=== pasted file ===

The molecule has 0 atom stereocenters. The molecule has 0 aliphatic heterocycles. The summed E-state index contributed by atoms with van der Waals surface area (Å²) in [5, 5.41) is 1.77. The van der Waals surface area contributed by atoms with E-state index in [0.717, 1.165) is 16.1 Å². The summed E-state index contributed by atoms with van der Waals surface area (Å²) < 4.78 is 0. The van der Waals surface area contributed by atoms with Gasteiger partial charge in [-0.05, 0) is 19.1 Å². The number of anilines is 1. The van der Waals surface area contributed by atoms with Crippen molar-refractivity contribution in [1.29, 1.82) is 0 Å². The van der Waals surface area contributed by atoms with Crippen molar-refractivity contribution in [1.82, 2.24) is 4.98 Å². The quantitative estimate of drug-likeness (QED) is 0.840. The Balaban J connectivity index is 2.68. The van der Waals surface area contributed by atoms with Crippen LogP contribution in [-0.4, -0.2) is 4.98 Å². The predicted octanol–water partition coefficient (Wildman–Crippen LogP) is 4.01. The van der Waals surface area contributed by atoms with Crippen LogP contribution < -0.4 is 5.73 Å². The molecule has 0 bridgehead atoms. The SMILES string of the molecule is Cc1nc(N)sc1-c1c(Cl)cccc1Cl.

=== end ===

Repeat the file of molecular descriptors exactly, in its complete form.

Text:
The molecule has 0 atom stereocenters. The molecule has 0 aliphatic heterocycles. The summed E-state index contributed by atoms with van der Waals surface area (Å²) in [5, 5.41) is 1.77. The van der Waals surface area contributed by atoms with E-state index in [0.717, 1.165) is 16.1 Å². The summed E-state index contributed by atoms with van der Waals surface area (Å²) < 4.78 is 0. The van der Waals surface area contributed by atoms with Gasteiger partial charge in [-0.05, 0) is 19.1 Å². The number of anilines is 1. The van der Waals surface area contributed by atoms with Crippen molar-refractivity contribution in [1.29, 1.82) is 0 Å². The van der Waals surface area contributed by atoms with Crippen molar-refractivity contribution in [1.82, 2.24) is 4.98 Å². The quantitative estimate of drug-likeness (QED) is 0.840. The Balaban J connectivity index is 2.68. The van der Waals surface area contributed by atoms with Crippen LogP contribution in [-0.4, -0.2) is 4.98 Å². The predicted octanol–water partition coefficient (Wildman–Crippen LogP) is 4.01. The van der Waals surface area contributed by atoms with Crippen LogP contribution < -0.4 is 5.73 Å². The molecule has 0 bridgehead atoms. The SMILES string of the molecule is Cc1nc(N)sc1-c1c(Cl)cccc1Cl.